Natural Sweeteners: Friend or Foe?

Local honey used for a vinegraitte. Photo courtesy Rachel Durrent.

Much like table sugar or corn syrup, honey, molasses, and maple syrup are all sources of simple sugar. Even though they offer additional benefits: minerals, antibacterial and hypoallergenic properties, or calcium and iron, as in the case of molasses, these sweeteners have high sugar contents and should be moderated.

A Sweet Victory

The struggle against sugar cravings is real. Every cell in our bodies was made to want sugar, to NEED it. However, there are ways to conquer the beast, to step away from the donut and toward a healthier existence. In the next article, we will focus on tactical maneuvers to combat sugar.

Meet the New Meat

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Meat production is not a new thing to Columbia, Missouri. Drive out of town in any direction and you’ll reach a meat processing plant within three hours. Meat in Columbia, however, is different. A lot different.

The average American consumes 200 lbs of meat every year. In order to feed the animals that eventually end up on our dinner plates, we have to devote over 3/4ths of the produce from US farmland to animal fodder. And here’s a statistic that will floor you: a pound of beef  “requires 298 square feet of land, 27 pounds of feed, and 211 gallons of water” and that’s not taking the gasoline it takes to ship it all across the nation into account. Considering population growth and the increased demand for meat from developing countries, many scientists have shifted their focus and resources to coming up with viable alternatives that leave a fraction of the carbon footprint.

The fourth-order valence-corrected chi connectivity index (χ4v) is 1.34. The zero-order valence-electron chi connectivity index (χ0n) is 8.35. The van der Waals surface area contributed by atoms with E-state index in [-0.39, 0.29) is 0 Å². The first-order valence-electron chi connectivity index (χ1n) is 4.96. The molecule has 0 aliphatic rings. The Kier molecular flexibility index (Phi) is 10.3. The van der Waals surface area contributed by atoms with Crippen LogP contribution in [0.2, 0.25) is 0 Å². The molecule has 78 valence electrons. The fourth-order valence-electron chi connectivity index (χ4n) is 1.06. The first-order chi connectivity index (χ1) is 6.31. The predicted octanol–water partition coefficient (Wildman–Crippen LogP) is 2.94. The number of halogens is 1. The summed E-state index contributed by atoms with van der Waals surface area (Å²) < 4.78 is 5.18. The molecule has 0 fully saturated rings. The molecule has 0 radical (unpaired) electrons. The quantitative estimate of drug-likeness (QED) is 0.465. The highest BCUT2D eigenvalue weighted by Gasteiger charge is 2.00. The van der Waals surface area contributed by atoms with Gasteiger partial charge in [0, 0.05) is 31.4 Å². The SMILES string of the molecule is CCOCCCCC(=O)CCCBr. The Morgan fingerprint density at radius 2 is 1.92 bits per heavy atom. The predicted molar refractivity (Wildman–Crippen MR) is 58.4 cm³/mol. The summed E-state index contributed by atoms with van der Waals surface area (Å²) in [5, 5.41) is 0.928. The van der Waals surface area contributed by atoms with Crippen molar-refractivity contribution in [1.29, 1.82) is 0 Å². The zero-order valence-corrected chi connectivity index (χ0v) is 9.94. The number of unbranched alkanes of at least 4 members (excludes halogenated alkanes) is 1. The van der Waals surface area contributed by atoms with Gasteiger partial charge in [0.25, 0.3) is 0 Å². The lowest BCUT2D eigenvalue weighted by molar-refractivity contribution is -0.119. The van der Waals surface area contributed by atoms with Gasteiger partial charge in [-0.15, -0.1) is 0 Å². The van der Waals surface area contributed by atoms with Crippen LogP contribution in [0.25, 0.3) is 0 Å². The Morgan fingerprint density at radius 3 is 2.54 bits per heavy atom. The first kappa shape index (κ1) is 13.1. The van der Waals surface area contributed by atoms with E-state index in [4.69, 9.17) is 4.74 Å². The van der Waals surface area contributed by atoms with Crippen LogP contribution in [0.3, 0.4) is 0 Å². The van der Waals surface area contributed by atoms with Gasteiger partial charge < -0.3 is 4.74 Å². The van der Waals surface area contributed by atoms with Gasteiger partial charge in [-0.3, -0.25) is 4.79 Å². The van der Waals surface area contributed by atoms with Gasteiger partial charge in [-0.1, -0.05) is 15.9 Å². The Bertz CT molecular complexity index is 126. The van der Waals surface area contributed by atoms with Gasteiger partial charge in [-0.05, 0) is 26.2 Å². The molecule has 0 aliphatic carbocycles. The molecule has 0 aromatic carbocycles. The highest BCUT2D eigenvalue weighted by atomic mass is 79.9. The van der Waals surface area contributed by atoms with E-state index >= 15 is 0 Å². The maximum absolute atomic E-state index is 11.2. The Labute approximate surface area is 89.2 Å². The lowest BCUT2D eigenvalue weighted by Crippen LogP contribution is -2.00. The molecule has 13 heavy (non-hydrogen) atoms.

Ethan Brown is the CEO of Beyond Meat, a company that turns soy and pea protein, along with amaranth, into a viable meat substitute that looks just like chicken. Brown partnered with Fu-Hung Shieh, a food scientist previously employed with Quaker Oats. Shieh uses a fancy-schmancy extruder machine that is responsible for everything from Fruit Loops to cookie dough. Beyond Meat chicken is gaining notice from the likes of Bill Gates and New York Times Best-Selling cookbook authors. You can currently find Beyond Meat products in select Whole Foods.

Chicken from Beyond Meat. Courtesy Beyond Meat

Chicken from Beyond Meat. Courtesy Beyond Meat

Only miles away, scientists are growing meat using a 3-D printer and a petri dish. It takes several weeks of printing an embryonic goo and incubating it until 700 beef cells are combined to make a small piece of muscle. This ground-breaking technology, marketed under the clever name Modern Meadow, was the brain child of theoretical physicist Gabor Forgacs, who originally used it to make transplant organs as well as medical research. Modern Meadow still has a considerable way to go to have the capability of producing meat for mass consumption, but for now they’re making a sizeable income manufacturing leather.

Whatever the seemingly outlandish, or slightly gruesome, method of producing alternative-to-meat proteins, they are likely not going away any time soon, and neither is the problem they are trying to fix.